Are universities doing enough to boost robotics startups? – sure naira

A few years ago, I got into the habit of asking researchers the titular question: Are universities doing enough to boost robotics startups? To one, the answer was invariably “no”. It has been a huge blind spot for some of the world’s leading research institutes, both in commercializing their own work and giving their best and brightest a clearer path into the world of early stage startups.

The disconnect may be understandable. Academic researchers should ultimately focus on the greater importance of advancing science and technology. But the fact is that in our society, commercializing this work is often the fastest way to get it from the lab to the real world.

That process is often overlooked at deep tech startups. The coverage (and I certainly will) focuses largely on the lab or startup, but little of what comes in between. For this reason, the topic has been a bit of a recurring theme in many panels at TC Sessions: Robotics 2022.

It was something I was excited about during my conversation with MIT CSAIL Director Daniela Rus and director of the Robotics Institute at Carnegie Mellon University Matthew Johnson-Roberson.

“I think it’s an ongoing challenge,” admits Johnson-Roberson, who was also the co-founder and CTO of the last-mile robotic delivery service Refraction AI. “Universities want to make it easier for students to pursue their dreams. I think one of the things that is happening more is that more students are aware of the startup ecosystem. They are more aware that that is a possible path for them. In practice, we are catching up while the rest of the community is catching up. I don’t think venture was there, I don’t think much of the support infrastructure you would need was there. Somehow I think we’ll all get there at the same time.”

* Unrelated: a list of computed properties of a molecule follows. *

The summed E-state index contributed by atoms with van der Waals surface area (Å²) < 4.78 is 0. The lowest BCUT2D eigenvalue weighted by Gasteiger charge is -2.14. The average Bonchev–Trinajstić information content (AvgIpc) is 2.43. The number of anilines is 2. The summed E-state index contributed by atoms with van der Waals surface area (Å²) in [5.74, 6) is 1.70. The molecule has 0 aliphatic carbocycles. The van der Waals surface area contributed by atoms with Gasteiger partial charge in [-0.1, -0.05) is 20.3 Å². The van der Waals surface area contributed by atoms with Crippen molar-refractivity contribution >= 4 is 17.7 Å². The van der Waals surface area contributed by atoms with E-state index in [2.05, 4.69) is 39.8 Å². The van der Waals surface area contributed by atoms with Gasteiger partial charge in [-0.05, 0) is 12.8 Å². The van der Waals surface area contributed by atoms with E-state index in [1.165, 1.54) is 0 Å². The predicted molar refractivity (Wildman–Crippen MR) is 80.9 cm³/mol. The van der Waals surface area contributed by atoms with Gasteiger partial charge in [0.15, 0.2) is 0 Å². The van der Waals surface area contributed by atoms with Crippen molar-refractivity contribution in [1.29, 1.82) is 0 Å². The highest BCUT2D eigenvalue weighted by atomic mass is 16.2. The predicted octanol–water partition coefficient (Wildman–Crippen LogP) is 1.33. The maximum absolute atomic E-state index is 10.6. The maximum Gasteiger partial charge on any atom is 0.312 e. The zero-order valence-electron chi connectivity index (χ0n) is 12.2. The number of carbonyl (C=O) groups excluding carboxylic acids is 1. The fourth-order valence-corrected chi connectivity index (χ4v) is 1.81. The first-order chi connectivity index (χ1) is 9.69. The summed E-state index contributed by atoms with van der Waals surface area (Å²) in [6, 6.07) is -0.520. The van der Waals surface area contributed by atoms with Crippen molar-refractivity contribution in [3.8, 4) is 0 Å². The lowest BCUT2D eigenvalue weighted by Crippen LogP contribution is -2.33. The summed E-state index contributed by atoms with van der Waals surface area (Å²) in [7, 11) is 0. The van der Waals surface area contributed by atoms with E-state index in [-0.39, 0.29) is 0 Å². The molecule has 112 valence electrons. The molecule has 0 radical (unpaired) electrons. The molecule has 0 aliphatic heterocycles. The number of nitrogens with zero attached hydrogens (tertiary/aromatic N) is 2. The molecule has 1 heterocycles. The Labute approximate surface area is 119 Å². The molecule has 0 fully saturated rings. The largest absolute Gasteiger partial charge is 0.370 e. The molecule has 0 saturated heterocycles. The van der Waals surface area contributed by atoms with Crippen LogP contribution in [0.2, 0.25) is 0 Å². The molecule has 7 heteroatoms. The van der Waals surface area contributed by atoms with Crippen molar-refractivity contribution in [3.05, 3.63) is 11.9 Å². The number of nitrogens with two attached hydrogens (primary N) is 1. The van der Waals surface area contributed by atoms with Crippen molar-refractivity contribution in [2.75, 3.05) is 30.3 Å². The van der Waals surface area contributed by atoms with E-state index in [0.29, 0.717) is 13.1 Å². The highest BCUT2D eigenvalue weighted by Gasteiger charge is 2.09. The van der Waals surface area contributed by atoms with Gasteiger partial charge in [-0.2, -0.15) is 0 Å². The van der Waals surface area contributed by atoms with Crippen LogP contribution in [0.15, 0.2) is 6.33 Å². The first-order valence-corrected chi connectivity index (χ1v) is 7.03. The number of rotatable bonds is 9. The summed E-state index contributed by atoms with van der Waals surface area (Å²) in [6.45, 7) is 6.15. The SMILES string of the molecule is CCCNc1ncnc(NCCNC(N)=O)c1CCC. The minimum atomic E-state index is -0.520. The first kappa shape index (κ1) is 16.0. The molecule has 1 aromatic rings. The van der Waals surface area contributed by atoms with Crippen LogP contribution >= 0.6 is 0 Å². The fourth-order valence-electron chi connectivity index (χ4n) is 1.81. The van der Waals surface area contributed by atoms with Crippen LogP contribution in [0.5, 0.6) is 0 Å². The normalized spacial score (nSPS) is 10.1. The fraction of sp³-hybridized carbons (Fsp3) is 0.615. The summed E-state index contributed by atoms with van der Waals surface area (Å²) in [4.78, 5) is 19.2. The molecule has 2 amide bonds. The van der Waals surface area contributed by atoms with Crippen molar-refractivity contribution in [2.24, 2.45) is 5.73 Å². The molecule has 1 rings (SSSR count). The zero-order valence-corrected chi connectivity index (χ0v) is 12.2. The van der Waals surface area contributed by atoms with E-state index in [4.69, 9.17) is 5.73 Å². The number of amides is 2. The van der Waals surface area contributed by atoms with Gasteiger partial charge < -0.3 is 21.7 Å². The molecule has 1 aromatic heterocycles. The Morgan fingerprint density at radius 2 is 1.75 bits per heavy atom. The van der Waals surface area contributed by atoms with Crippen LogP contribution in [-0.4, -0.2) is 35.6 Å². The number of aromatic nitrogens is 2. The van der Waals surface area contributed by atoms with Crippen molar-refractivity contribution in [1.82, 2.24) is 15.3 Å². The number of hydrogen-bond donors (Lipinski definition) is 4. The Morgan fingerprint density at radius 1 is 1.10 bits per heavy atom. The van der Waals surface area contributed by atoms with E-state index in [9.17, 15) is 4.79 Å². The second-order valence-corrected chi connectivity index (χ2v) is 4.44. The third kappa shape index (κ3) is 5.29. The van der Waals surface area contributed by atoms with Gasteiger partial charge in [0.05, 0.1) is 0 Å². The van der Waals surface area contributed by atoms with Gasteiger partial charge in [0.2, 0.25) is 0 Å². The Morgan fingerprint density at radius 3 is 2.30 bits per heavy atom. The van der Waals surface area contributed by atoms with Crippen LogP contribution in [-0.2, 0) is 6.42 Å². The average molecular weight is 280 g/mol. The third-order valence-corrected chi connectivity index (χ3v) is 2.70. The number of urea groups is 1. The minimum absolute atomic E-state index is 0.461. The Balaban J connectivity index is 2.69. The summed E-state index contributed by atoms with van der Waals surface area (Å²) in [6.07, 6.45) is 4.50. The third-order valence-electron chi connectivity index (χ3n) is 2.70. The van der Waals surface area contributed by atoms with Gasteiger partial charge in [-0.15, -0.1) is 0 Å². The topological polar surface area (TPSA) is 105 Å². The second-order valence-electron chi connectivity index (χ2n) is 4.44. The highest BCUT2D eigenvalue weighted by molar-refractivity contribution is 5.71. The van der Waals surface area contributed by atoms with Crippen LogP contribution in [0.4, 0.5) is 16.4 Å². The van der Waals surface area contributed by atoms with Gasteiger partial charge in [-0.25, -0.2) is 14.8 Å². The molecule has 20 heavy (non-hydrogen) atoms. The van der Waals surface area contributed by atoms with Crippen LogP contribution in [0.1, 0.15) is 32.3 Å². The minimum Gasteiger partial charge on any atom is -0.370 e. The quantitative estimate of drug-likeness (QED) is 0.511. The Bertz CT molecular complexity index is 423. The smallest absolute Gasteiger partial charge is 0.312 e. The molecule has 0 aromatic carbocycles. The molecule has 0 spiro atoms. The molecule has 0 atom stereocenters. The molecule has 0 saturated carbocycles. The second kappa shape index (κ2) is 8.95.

Rus, for her part, cites a number of MIT’s existing incubator and accelerator programs that aim to help students take their first steps in the startup space. “But I would say there is still a significant gap. The gap is between developing the research prototype—something good enough to present in the scientific community that demonstrates the potential for a new type of machine or capability—and turning it into a minimally viable product. It takes time, costs resources, costs energy. What I think is needed more in this area is to provide bridging funding for the students who are interested in making their thesis work and making it relevant.”

The consensus on the subject is that things are certainly moving in the right direction when it comes to moving from lab to startup space, but the ecosystem is improving at many of the best research institutions. Students and schools simply have too much to lose by failing to bridge the gap between research and entrepreneurship.

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